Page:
Palais Lumière by Pierre Cardin and Rodrigo Basilicati
Dezeen Wire: a skyscraper by fashion designer Pierre Cardin is set to be constructed in Venice, which at 245 metres high will be more than twice the height of the bell tower of St. Mark's Basilica.
The 60-storey Palais Lumière will comprise three fin-shaped towers connected horizontally by six huge steel discs.
Located on the mainland in former industrial area Porto Marghera, the building will provide a shopping centre, a hotel, a theatre and conference centre, offices, restaurants and over 284 apartments.
Swimming pools, gardens and ponds will be located on the upper decks and a helipad will be positioned on the rooftop.
Cardin designed the building with the help of architect nephew Rodrigo Basilicati and is reported to be "fed up with the delays" that have been holding up construction, which is currently due to start in September.
Other skyscrapers making the news recently include the Shard in London and a new district of skyscrapers in South Korea.
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Here's some information from the project website:
The objective of Palais Lumière is to bring together everything that a person needs in a space conceived as a unified whole, where every location within the complex can be reached by foot in just a few minutes.
To this end, the building features floors for residential or office use that alternate with floors having public spaces or that are open to the public, where large numbers of people can gather.
This results in a building whose value index – the relationship between the functions that the building must perform and the total cost of the project – is positive.
Level -1 plan
In addition to striving for optimal efficacy and efficiency in the construction, the project emphasizes functionality – with structural and building services solutions that address the environmental sustainability problems relating to energy consumption that are inherent in tall buildings – while also paying close attention to safety aspects.
Ground floor plan
The unique shape of the building was conceived from a desire to create a structure that is destined to become a symbol of the ongoing transformation of the area.
Level 1 plan
This sculptural architectural work was created using the capabilities of morphological-structural calculations, increasing the scale of the object and moulding it into a complex form of such uniqueness that it produces an unparalleled increase in the market value.
Level 2 plan
The building consists of three towers having a similar shape but differing in height.
Level 4 plan
The total height is 245 metres, with a maximum of 60 habitable floors and a ground area of 30,000 m2.
Level 5 plan
Each of the three vertical elements, arranged in a radial pattern 120° apart from one another, has a maximum width of 20m, creating an interior layout that is ideal for both residential and tertiary sector uses.
Level 6 plan
The three towers are positioned around an open central area that houses 21 panoramic lifts, which provide direct access to the large circular floors destined primarily for commercial and recreational uses.
Level 15 plan
These circular floors, six in all, are spaced 40 m apart and have a lens-shaped cross section to optimize aerodynamics and limit the pressure exerted by the wind on the structure.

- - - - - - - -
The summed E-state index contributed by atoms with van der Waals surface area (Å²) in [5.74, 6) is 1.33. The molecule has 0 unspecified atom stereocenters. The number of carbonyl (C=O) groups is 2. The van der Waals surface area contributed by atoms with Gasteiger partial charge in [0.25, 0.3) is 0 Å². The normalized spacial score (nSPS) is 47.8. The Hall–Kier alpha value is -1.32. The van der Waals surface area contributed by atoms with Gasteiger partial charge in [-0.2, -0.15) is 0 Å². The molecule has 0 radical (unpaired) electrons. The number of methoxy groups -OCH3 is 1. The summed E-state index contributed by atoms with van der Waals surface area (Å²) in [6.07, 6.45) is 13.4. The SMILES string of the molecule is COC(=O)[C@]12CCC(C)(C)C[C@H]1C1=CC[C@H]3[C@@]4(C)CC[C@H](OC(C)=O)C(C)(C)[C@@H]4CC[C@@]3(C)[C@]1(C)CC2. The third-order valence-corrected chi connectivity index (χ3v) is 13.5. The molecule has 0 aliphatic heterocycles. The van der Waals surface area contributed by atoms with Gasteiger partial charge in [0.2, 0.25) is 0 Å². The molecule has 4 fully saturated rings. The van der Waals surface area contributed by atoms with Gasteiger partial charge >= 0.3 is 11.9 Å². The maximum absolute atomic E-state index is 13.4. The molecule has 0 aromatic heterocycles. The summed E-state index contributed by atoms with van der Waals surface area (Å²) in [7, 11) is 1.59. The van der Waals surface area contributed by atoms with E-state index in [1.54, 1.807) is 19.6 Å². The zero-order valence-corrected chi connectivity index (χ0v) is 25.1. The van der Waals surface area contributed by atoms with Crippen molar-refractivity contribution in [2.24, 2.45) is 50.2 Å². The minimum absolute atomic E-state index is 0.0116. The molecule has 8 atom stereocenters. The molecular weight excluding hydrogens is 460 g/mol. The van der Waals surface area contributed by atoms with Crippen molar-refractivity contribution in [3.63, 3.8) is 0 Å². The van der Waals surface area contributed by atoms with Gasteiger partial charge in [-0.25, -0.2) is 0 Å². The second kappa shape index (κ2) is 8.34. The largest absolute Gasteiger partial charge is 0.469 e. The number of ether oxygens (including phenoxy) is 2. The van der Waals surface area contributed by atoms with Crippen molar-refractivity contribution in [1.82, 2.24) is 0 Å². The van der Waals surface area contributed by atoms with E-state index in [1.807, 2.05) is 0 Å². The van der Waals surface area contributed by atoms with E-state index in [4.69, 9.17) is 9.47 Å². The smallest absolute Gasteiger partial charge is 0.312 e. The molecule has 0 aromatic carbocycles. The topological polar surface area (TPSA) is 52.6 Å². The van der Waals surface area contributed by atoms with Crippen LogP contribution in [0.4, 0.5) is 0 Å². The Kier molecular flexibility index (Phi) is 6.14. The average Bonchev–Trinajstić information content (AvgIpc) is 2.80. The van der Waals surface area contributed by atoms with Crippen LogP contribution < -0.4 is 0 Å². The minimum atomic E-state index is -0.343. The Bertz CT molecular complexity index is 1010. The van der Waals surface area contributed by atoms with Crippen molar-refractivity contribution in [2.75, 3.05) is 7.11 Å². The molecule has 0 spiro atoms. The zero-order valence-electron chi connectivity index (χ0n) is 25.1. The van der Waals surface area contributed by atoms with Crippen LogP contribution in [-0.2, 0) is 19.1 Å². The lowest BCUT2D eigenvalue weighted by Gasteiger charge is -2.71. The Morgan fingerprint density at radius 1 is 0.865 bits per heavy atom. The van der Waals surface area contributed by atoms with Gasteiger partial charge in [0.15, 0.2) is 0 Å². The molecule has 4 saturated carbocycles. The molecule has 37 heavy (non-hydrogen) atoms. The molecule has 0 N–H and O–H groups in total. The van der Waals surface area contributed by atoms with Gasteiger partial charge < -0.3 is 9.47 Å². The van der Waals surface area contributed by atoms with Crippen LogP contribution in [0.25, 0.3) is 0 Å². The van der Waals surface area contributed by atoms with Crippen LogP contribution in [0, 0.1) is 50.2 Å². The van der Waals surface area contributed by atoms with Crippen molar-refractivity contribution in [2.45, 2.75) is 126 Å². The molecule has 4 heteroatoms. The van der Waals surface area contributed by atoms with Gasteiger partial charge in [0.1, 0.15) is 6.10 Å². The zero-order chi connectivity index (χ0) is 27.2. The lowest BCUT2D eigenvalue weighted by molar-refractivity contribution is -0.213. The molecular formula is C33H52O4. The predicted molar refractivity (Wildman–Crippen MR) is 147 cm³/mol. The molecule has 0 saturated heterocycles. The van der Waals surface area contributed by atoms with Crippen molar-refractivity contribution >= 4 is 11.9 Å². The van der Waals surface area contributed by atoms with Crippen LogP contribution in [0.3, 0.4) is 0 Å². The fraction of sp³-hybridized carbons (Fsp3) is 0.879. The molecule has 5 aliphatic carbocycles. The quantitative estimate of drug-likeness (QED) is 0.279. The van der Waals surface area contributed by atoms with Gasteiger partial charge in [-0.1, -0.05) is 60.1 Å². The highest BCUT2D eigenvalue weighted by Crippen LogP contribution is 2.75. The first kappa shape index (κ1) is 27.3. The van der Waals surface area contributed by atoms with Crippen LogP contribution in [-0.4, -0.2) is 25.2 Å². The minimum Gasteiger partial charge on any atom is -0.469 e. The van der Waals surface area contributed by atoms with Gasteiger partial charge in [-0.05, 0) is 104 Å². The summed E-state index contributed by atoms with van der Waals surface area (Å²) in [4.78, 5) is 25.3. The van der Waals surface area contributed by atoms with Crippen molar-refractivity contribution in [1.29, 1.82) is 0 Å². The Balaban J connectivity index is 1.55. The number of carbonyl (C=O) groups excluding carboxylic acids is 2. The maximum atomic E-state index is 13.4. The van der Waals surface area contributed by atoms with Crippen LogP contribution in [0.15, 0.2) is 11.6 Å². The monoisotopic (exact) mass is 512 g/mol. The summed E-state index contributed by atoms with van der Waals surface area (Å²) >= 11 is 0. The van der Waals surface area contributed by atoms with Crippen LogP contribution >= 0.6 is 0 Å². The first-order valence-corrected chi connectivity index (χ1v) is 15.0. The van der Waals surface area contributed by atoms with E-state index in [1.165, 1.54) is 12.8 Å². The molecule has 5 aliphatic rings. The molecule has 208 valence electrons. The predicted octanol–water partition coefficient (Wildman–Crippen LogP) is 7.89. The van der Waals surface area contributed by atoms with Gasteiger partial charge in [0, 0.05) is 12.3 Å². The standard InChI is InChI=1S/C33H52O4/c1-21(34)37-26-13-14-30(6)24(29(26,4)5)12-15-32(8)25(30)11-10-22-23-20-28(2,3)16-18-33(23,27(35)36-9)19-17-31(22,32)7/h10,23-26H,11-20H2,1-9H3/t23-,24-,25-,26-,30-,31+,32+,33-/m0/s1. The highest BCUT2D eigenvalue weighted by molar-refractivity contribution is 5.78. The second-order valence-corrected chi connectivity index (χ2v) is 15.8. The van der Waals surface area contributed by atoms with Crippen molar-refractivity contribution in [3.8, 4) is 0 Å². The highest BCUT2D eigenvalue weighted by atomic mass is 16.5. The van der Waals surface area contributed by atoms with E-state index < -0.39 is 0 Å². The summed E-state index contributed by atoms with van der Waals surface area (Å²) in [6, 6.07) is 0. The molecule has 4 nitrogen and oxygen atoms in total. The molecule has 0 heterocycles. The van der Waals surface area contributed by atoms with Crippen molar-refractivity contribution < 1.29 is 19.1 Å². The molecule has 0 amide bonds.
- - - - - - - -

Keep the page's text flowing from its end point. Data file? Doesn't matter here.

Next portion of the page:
Level 16 plan
The complex features 284 private residences (approximately 45,000 m2), hotel space (34,000 m2), as well as office space, commercial and service activities, applied research facilities, a conference centre, higher education facilities and restaurants (130,000 m2).
Level 25 plan
The shopping centre is located on the first two floors of the three towers and the circular underground level, where there is also a large combined conference centre and theatre/auditorium with 6,200/7,000 seats, which can be subdivided by an ad hoc system into six rooms having 600/700 seats each and two rooms having 1,300/1,400 seats.
Level 26 plan
These rooms are acoustically insulated, allowing them to be used as conference rooms, theatres or university lecture halls.
Level 34 plan
Finally, there are more than 4,000 parking spaces and garages located on two floors beneath the building.
Level 35 plan
Each tower has 17 lifts, 14 of which hold 7 people, two of which hold 15 and one of which holds 50. The lifts are contact-free (except during emergencies), running along electronically-controlled magnetic guides that eliminate friction and noise.
Level 36 plan
Thanks to the Palais Lumière’s 72 lifts, it is be possible for 650 people to reach the panoramic restaurant on the sixth circular floor or disc (at a height of 225 metres) in just over a minute, and for 1,600 people to reach the cinema/multiplex area on the second disc (16th floor) in less than 5 minutes.
Level 45 plan
The building’s six discs feature more than 4 hectares (44,000 m2) of hanging gardens, as well as public and private ponds and swimming pools.
Level 46 plan
The “green space” found inside this structure more than doubles the area occupied by the building’s foundation.
Level 55 plan
In addition, the building is situated in a 250,000 m2 oasis-like park that is energy self-sufficient (including lighting), as it uses excess power that the building generates from solar, and more importantly, wind sources.
Level 56 plan